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College Grad’s Return Flight from Thailand Lands Her in the Hospital

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Julie Park graduated this year from Rowan University, but she almost didn’t make it to graduation. Last January, she sprained her ankle. A week later, she flew from her South Jersey home to Thailand for vacation. Although her ankle hurt during the trip, she didn’t think it merited going to a hospital while out of the country. What she didn’t realize at the time was that such indecision could have cost her life.

“While in Thailand, I thought the increasing leg pain was due to the fact that I was favoring one leg since I was still limping from the sprained ankle,” Park said. “I actually Googled my symptoms which is usually never a good thing to do, but sure enough, WebMD® pointed directly to blood clots. I never sought treatment, though, because I figured the internet always makes things seem more extreme than they are.”

Towards the middle of the 10-day trip, Park began having back pain when she breathed deeply or laughed. This pain only lasted a few hours, though, and did not return for the remainder of the trip. Because of this, she didn’t see this as a major concern.

Soon after returning to the United States, doctors at Shore Memorial Hospital diagnosed a large blood clot in Park’s leg, known as a deep vein thrombosis (DVT), and a massive blood clot in her lungs known as pulmonary embolism (PE).

“At the time, I was still not aware of how serious the situation was,” said Park. “Honestly, the whole time while in the hospital, I was more concerned about what school work I was missing.”

She was transferred to the Hospital of the University of Pennsylvania, where a team of interventional radiologists who specialize in minimally invasive, image-guided procedures removed the blood clot.

This story is a cautionary example to everyone during this summer travel season. While DVT can affect any age group, it is more common in individuals over 40. Strong risk factors for DVT/PE include recent major surgery or trauma, cancer, and family or personal history of prior DVT/PE.

Weaker risk factors include prolonged car or air travel, obesity, pregnancy, hormone therapy (e.g. birth control pills), and varicose veins. In Julie’s case, sitting for a long time on an airline flight combined with use of birth control pills likely played a role in her developing a DVT. Also, her grandmother had a DVT, which may have raised her risk.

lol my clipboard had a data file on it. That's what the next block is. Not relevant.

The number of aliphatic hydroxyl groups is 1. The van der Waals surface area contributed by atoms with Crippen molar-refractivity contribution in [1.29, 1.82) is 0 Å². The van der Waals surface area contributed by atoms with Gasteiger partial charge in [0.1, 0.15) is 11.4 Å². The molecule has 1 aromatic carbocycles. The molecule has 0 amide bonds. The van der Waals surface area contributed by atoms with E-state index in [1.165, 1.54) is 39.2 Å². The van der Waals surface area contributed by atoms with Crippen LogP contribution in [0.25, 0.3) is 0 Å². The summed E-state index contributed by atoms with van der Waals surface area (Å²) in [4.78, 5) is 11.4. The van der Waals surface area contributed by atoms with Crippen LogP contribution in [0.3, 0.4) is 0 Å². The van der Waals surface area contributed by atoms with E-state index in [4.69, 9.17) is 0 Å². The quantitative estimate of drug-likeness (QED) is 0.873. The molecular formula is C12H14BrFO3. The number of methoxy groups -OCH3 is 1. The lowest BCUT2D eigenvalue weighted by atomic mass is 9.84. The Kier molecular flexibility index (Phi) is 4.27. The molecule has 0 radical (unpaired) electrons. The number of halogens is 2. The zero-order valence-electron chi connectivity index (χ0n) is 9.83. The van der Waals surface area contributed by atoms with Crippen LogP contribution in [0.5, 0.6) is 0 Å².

As blood flows through the body, arteries transport oxygenated blood from your lungs and heart to other organs throughout the body. Veins carry deoxygenated blood back from the organs and extremities to the heart. In Julie’s case, a large blood clot in her leg broke lose, moved through her veins, and lodged in her lungs causing a near fatal pulmonary embolism. According to CDC statistics, a pulmonary embolism (PE) kills nearly 100,000 Americans each year and sudden death is the first symptom in roughly 25% of people with PE.  The procedure to remove the blood clot in Julie’s leg, known as DVT thrombolysis, was performed by Deepak Sudheendra, MD, FSIR, RPVI, an assistant professor of Clinical Radiology and a national expert in the treatment of DVT and venous disease. The procedure was a success, and Julie says that despite some residual leg pain she’s 95 percent better and has resumed her normal activities, such as kayaking in the summer and skiing in the winter, and her work as an engineer.

After the procedure, Sudheendra sent Park to see Adam Cuker, MD, a hematologist and the director of the Penn Thrombosis Center, who prescribed Park anticoagulation blood thinning medications to help prevent new clots from forming.

Blood thinning medications can help prevent a clot from getting worse and moving to the lungs and help prevent new clots from forming. The blood thinning medication does not break up the clot but rather enables your body’s own clot busting mechanism to break down the clot, which is a much slower process than the quick outpatient procedure Park underwent.

The DVT thrombolysis procedure performed by Penn Interventional Radiology is used in select patients with extensive DVT to break up the clot, quickly improve symptoms, and potentially minimize the long term complications of DVT (known as post thrombotic syndrome).

People are encouraged to seek medical attention immediately if they are experiencing any of the following: pain and/or swelling in one or both legs, unusually warm or tender skin on your leg, leg discoloration, bulging leg veins, or sudden onset chest pain or shortness of breath.